What the funk?

“If some people don’t like funk music then it’s just the wrong time for them. They will get it. It’s addictive,” George Clinton recently told The Guardian. “That’s why they call it dope. It gets you. If you’ve got a booty and you can shake it, you’ve got the funk.” George Clinton’s Parliament Funkadelic is […]

Free George Clinton & Parliament Funkadelic show at Hollywood Gaming

George Clinton and P-Funk are known for colorful and outlandish stage presence.

By Allyson B. Crawford

“If some people don’t like funk music then it’s just the wrong time for them. They will get it. It’s addictive,” George Clinton recently told The Guardian. “That’s why they call it dope. It gets you. If you’ve got a booty and you can shake it, you’ve got the funk.”

George Clinton’s Parliament Funkadelic is currently on an American tour, which Clinton says will be his last. He will retire from performing next year at age 77. Clinton has made the most of those years, spending a majority of them in the music business. He was a Motown Records staff songwriter and eventually the intergalactic, wild and colorful hype-and-frontman for both Parliament and Funkadelic. Then there’s that robust solo career. Through all those years, George Clinton has released more than 50 albums and toured the world over, including many stops in the Dayton area.

Having two bands (Parliament and Funkadelic) resulted due to contractual splits and complications in the 60s. Through decades in time, George Clinton was able to keep both bands together, each grinding with a distinctive sound. Funkadelic is decidedly rock and Parliament, more funk. Parliament released Medicaid Fraud Dogg earlier this year. It’s the first Parliament album in 38 years.

Clinton has climbed the mountain of addiction and made it to the other side, safely, if a bit bruised. Decades of addiction gives a person perspective and helps the writing process. Medicaid Fraud Dogg is long, with 23 tracks and clocking in at nearly two hours. Newfound sobriety gives a man a lot to discuss and Clinton is ready to talk, at least through bass lines and heavy sexual innuendo.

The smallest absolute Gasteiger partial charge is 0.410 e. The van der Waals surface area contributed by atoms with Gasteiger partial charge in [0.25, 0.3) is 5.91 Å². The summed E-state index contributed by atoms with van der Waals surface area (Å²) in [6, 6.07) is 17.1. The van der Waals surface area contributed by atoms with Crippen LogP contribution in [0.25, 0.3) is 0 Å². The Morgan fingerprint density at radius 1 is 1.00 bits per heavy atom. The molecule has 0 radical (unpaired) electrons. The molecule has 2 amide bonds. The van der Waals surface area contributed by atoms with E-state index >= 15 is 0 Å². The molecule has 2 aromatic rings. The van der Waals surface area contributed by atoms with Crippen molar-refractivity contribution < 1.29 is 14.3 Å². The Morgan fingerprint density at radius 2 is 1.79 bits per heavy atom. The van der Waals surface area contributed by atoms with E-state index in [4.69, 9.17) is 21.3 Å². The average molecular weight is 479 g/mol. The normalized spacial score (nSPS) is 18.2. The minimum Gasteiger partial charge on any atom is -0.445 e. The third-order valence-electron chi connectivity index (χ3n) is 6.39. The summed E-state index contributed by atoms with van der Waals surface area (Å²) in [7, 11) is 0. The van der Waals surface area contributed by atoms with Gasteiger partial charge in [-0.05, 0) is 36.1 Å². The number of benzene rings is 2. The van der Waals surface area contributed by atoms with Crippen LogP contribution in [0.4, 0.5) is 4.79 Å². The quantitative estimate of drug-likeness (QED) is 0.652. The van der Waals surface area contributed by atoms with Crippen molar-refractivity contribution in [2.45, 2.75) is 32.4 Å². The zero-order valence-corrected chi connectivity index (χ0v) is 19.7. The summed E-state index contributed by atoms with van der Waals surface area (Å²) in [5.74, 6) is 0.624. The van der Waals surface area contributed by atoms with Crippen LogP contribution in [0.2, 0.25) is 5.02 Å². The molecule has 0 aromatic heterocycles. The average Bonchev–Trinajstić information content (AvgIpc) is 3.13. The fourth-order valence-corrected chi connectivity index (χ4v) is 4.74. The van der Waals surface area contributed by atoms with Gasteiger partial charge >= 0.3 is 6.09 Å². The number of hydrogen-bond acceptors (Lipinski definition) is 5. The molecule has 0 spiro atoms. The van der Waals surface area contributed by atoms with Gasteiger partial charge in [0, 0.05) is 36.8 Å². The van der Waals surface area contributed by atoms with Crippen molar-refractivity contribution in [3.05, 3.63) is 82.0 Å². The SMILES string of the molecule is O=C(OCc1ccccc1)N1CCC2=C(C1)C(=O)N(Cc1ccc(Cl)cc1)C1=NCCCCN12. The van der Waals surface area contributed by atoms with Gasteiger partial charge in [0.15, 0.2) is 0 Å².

Medicaid Fraud Dogg features song titles like “69,” “Proof Is In The Pudding,” “Mama Told Me,” “Pain Management” and the ode to Clinton himself, “Insurance Man.”

With the Bernie Worrell remake of “Insurance Man,” we learn “We got the funk because George left us instructions.” Like every good George Clinton album, there’s some social commentary and in-your-face-realness, too:

“Insurance Man for the funk. Take some insurance out on your rump. You can be sure if you’re insured with the funk. Lots of da da. /

“Coming from the house of pain/nobody cares but Obamacare to make a change./

“And Mr. Donald won’t supply rubbers when it rains /let’s get the clinic providing rubbers to prevent AIDS.”

And later, as the song goes on, the struggle is real:

“Some people go broke just to get a fix/ but nowadays you get sick of being sick / so even if you get your ass kicked hard, you’re gonna need a pile of papers and a plastic card.”

There’s a bit of real-world struggle in every Clinton-related release, even if the over-arching message is one of partying and having fun. For Clinton, that grit came from his mother, a woman who was a major influence on the Rock and Roll Hall of Fame inductee. Clinton remembers his mother during a conversation with a reporter from The Guardian.

“My mother gave me the discipline to follow my dreams. You know: you can do what you want as long as you put your back into it. Just keep
plowing away.”

Plowing away he did, on and on, for decades, racking up album sales and hitting the Billboard charts a time or five as well. Clinton was inducted into the Rock Hall in 1997 and enjoyed a number one single with “Atomic Dog” in 1982. (That song has been sampled too many times to list, but notably helped make Snoop Dogg famous with his 1993 track “Who Am I (What’s My Name?)”. Proving fit for all times and ages, the track even appeared on the 2006 Garfield: The Movie soundtrack).

Now in 2018, George Clinton is feeling reality. In a press statement announcing his retirement from touring, he said simply, “This has been coming a long time. Anyone who has been to the shows over the past couple of years has noticed that I’ve been out front less and less.”

While your chances to see Clinton live are now dwindling, there’s a strong chance Parliament and Funkadelic, or P-Funk, will keep right on rolling.

“It’s never really been about me,” Clinton told Rolling Stone earlier this year. “It’s always been about the music and the band. That’s the real P-Funk legacy. They’ll still be funkin’ long after I stop.”

This current tour will continue through the end of the year.

George Clinton & Parliament Funkadelic will perform at Hollywood Gaming at Dayton Raceway, 777 Hollywood Boulevard, on Thursday, July 19. The show is free. You must be 21 or older to attend. Doors open at 6 p.m. and the show will take place trackside at 9 p.m. For more details, visit hollywooddaytonraceway.com or georgeclinton.com.

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About Allyson B. Crawford

View all posts by Allyson B. Crawford
Allyson B. Crawford lives in Kettering and writes about ’80s metal bands on her daily blog bringbackglam.com. You can usually find her at all sorts of metal shows around Ohio and across the country. Allyson can be reached at AllysonCrawford@DaytonCityPaper.com

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